Ares departs in a cloud of dark energy, swearing that ultimately ALL will fall to him, even Zeus.

Disturbed by his blasphemy, but now more determined to create her new race, Artemis and Athena are ferried by Hermes to a meeting point with other goddesses, he then departs.

(Oddly, I remember there being more obvious appearances by people of colour in this issue, I must have misremembered, and it was remedied in later issues)

And so the first nation of the Amazon's is formed, one based on peace, love and justice. So successful are they that other rulers grow jealous and start a vicious smear campaign, forcing the poets and storytellers to paint the Amazons in a very bad light; inhuman, "other", not to be trusted, but to be FEARED. Guess who is behind it all.

Heracles is manipulated by Ares into attacking the nation of the Amazons, by seducing Hippolyta (whilst his companion Thesues seduces Antiope). Hippolyta's desire for Heracles makes her overlook  Menalippe's warnings about how badly this will end. And so it proves, with Heracles drugging and imprisoning her.

The Amazons are attacked and enslaved, their city destroyed and the use of the word "ravaged" has it's own repellent implications as to what Heracles army do with their captives.

After pleading from her prison cell for assistance from the gods, Athena appears to her and releases her, but warns against vengeance when the time comes for retribution. Hippolyta leads her people against their conquerors.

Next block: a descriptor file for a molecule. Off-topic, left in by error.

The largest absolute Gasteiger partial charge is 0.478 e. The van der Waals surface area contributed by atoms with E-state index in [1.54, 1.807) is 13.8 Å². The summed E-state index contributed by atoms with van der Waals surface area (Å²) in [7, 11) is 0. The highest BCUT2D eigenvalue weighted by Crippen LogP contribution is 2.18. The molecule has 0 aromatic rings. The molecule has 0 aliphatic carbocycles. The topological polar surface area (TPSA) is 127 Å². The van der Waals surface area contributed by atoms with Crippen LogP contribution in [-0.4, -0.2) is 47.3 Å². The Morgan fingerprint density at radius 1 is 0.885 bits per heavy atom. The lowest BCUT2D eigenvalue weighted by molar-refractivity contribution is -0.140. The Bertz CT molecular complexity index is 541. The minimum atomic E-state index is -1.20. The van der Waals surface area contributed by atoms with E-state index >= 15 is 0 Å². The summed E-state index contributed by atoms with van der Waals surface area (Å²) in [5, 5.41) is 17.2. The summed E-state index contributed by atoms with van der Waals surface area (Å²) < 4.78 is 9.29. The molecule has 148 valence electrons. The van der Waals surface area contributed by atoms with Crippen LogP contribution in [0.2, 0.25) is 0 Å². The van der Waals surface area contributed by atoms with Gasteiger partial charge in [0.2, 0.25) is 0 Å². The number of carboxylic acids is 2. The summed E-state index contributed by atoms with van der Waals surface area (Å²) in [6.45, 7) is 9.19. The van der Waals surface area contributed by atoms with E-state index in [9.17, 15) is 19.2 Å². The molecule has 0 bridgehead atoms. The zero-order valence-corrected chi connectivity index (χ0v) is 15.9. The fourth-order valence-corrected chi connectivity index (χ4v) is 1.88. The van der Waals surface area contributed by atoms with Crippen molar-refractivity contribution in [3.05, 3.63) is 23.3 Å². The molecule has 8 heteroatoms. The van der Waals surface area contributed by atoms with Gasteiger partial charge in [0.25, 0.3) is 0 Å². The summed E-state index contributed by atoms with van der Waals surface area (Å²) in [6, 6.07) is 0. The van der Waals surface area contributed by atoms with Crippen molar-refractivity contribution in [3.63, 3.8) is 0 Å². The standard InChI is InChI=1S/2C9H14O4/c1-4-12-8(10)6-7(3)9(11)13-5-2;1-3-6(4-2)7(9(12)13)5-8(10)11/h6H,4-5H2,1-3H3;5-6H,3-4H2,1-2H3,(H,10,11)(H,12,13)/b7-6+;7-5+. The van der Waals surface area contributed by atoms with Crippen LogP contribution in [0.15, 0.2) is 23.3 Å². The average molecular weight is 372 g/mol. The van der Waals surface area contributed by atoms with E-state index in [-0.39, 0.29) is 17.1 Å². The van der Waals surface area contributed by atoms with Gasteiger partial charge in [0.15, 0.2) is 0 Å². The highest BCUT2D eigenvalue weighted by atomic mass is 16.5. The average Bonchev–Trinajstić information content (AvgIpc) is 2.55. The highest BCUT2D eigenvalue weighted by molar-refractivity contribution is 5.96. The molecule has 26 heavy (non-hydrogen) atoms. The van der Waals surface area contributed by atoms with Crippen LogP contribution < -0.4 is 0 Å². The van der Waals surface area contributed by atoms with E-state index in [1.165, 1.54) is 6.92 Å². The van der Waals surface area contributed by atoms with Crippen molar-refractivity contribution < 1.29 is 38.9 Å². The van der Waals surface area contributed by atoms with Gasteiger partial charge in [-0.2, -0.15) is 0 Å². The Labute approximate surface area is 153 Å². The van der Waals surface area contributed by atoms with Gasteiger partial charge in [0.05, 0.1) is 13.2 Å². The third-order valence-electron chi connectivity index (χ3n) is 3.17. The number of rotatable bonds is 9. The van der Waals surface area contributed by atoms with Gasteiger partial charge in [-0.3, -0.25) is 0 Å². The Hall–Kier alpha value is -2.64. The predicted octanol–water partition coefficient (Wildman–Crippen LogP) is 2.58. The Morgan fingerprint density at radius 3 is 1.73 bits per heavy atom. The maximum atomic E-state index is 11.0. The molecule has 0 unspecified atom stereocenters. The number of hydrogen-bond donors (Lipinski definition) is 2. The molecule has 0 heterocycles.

Thanks to fellow s_d-er [personal profile] thespis for this bit: Hippolyta heeds Athena's warnings against seeking vengeance, but the majority of Amazons don't, with Antiope in particular revelling in the slaughter.

And thus, though the fate of the other tribe of Amazons would not be addressed for a couple of years, were the Amazon's of Bana-Mighdall born.

However, for those left behind things are not plain sailing. The goddesses of are disappointed at how Hippolyta and her people responded. They had a chance to show mercy where none would be expected, to prove that they were indeed better than the norm, but they didn't, and Hippolyta failed to prevent it.

(Just interrupting the flow to note that it's interesting that the Amazon's were not immortal prior to arriving on Themiscriya)

I loved this origin, the use of the souls reborn, and the fact that her extraordinary abilities were gifts of her "godparents" really worked for me (and that she was properly given the power of flight!)

I skip over the rest of the issue, excellent though it is. It trots briskly through Diana's childhood, her training and education, her joining the combat to become Wonder Woman and earning the role. It also stresses that Diana was the FIRST and ONLY child born to an Amazon EVER. As such she was loved not only by her mother, but by every single Amazon on the island, who looked on her as something they had never had before; a niece/little sister and they all wanted to help train and make part of their lives.

Areas were expanded on as time went by, but that's the bare bones of the origin that lasted from 1987 to 2011.

Date: 2012-04-06 09:44 am (UTC)
thespis: (Default)
From: [personal profile] thespis
No worries! It was nice to see this posted, it's interesting to take a look back at Wondy's original Post-Crisis origins in light of the reboot. Though also a little depressing, seeing just how much of it's been ditched.